Svaha: The Sixth Finger (사바하, Jang Jae-hyun, 2019)

The thing about prophesies and the prophets who proclaim them, is that they only have power if people choose to believe in them. “Faith” can become a convenient cover for those who’d rather not explain themselves, a mechanism for manipulating sometimes vulnerable people looking for a greater truth or a purpose in their lives. Svaha: The Sixth Finger’s (사바하) dogged pastor is intent on investigating religious crimes and exploiting spiritual charlatans but he of course has his own agenda, that mostly being that he’s keen to get money off his clients who are in turn hoping to bolster their authority by rooting out “heresies”.

Leader of the Far Eastern Religious Research Institute, a kind of religious detective agency employing only himself, an undercover assistant, and a “deaconess” secretary, Pastor Park (Lee Jung-jae) makes his money flagging up dodgy and/or exploitative practices connected with organised religion. According to him, freedom of religion is “overly” protected, and he is alone on the frontlines of a spiritual war against unscrupulous cultists. Though some kind of protestant, he often works for/against the Catholic Church and is good friends with a Buddhist monk who gives him a tip off about a weird sect he can’t get a handle on, Deer Hill. 

Meanwhile, a young girl, Geum-hwa (Lee Jae-in), explains to us that she was born with an “evil” twin clamped to her leg. The twin wasn’t expected to survive, but is still living with Geum-hwa and her family who keep her locked up in a shed like a beast. Rightly or wrongly, Geum-hwa connects her sister with the deaths of her parents which occurred fairly soon after the children were born. Her grandfather, with whom Geum-hwa now lives, never even registered the birth of a second child out of fear and shame, never expecting her to survive this long. When a truck hits a bridge and exposes the hidden body of a murdered teenager, the police start investigating too, eventually leading them to two young men loosely connected with the shady Buddhist cult.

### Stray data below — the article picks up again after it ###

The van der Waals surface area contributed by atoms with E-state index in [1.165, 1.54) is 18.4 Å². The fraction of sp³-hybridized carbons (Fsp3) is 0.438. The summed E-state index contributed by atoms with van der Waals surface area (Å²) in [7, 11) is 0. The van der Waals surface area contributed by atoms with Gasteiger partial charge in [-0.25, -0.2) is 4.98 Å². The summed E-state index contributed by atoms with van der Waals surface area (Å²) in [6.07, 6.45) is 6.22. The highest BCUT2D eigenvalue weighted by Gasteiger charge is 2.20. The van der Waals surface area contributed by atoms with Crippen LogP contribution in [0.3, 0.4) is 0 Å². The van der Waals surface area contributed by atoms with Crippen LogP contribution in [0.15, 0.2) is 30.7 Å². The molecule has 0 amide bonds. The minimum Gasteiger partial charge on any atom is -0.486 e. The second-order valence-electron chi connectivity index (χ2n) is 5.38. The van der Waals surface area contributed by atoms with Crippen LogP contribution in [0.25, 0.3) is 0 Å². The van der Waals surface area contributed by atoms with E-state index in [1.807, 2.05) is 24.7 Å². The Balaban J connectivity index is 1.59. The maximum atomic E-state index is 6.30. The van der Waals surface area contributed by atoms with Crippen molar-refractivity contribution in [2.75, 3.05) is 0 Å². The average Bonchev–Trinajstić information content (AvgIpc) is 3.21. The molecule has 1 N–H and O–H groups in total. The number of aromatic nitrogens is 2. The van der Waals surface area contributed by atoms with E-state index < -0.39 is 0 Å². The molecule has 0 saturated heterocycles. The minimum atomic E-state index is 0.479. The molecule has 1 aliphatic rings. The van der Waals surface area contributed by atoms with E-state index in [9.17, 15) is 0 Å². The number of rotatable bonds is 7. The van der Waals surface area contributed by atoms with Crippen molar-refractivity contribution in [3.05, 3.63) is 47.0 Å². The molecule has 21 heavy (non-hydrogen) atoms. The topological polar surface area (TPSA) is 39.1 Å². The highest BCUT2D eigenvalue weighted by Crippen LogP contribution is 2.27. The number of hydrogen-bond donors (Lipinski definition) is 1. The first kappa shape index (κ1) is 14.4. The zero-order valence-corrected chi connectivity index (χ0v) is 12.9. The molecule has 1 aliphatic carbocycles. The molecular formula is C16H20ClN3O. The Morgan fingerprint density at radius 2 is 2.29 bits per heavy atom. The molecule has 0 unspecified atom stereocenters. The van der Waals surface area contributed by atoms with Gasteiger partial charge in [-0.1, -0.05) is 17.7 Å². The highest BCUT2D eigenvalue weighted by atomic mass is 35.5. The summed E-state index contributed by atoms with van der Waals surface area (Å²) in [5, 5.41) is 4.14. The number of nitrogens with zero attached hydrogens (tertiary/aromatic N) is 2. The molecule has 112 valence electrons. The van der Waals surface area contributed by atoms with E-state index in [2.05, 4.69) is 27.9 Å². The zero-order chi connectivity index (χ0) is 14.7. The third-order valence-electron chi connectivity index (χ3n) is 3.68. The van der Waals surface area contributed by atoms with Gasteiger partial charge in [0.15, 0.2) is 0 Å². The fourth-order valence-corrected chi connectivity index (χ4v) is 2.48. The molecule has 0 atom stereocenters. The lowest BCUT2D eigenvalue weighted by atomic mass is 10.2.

“This world is one big muddy mess”, according to the cultists at Deer Hill. It’s not difficult to see why people might be looking for spiritual reassurance in such a chaotic world, but it’s exactly that need that places like Deer Hill may be seeking to exploit. Nevertheless, the only thing that Park’s undercover agent turns up is that there doesn’t appear to be anything untoward. Deer Hill doesn’t accept offerings from its members and even gives money away to the needy. Tellingly, the real nitty gritty to Park’s clients is in doctrinal deviation, they only really want to know what kind of Buddhism it is that they do and if it’s in line with broader teachings of the faith. 

A further tip off leads them to the mysterious Je-seok (Jung Dong-hwan), a legendary Buddhist priest who studied in Japan but apparently devoted himself to the Independence movement and is said to have achieved enlightenment. Je-seok’s teachings are dark in the extreme, “Pain is the fruit of faith” goes his mantra, “pain purifies your blood”. He believes that he is the “light” that will conquer the “darkness” by snuffing out “snakes”. One of his disciples, brainwashed as a vulnerable young man and encouraged to do terrible things in the name of good, begins to doubt his teachings when confronted with a possible hole in his logic and the very real human cost of his strategy. 

Not quite as cynical as he seems, Park retains his faith. It’s ironic that all this is taking place at Christmas and centres on the prophesied birth of a child that threatens someone’s sense of personal power. Unlike most, Park has always regarded Christmas as a “sad” holiday, unable to forget that Jesus’ birth was accompanied by the mass murder of innocent baby boys. He wonders where God is now and why he permits these things to happen. Park has faith that God sent Jesus into the world for the greater good, but Je-seok has convinced his followers that the same is true of him, that he has come to banish the darkness and that all their pain and suffering is fuel in a holy war. Their faith has been redirected and misused for the benefit of a false prophet, while his opposite number has been made to live a life of bestial misery solely because of superstitious prejudice. The police is a fairly irrelevant presence in this series of spiritual transgressions, but there is much less clarity to be had in “truth” than one might hope with “faith” the only solution in an increasingly uncertain world.


Svaha: The Sixth Finger is currently available to stream on Netflix in the UK (and possibly other territories).

International trailer (English subtitles)

Swing Kids (스윙키즈, Kang Hyeong-cheol, 2018)

Swing Kids poster 2“Fuck Ideology” the embittered hero of Kang Hyeong-cheol’s Swing Kids (스윙키즈) exclaims, pushing back against his casually cruel commanding officer from the comparative safety of the stage on which he decides to cast off his frustration through a natural love of dance. It may be too much of a truism to suggest you can dance your way to freedom while a very literal prisoner of war, but in any case Kang eventually shows us that sooner or later someone will be along to crush even the smallest of dreams and it may not be the people you’d most expect.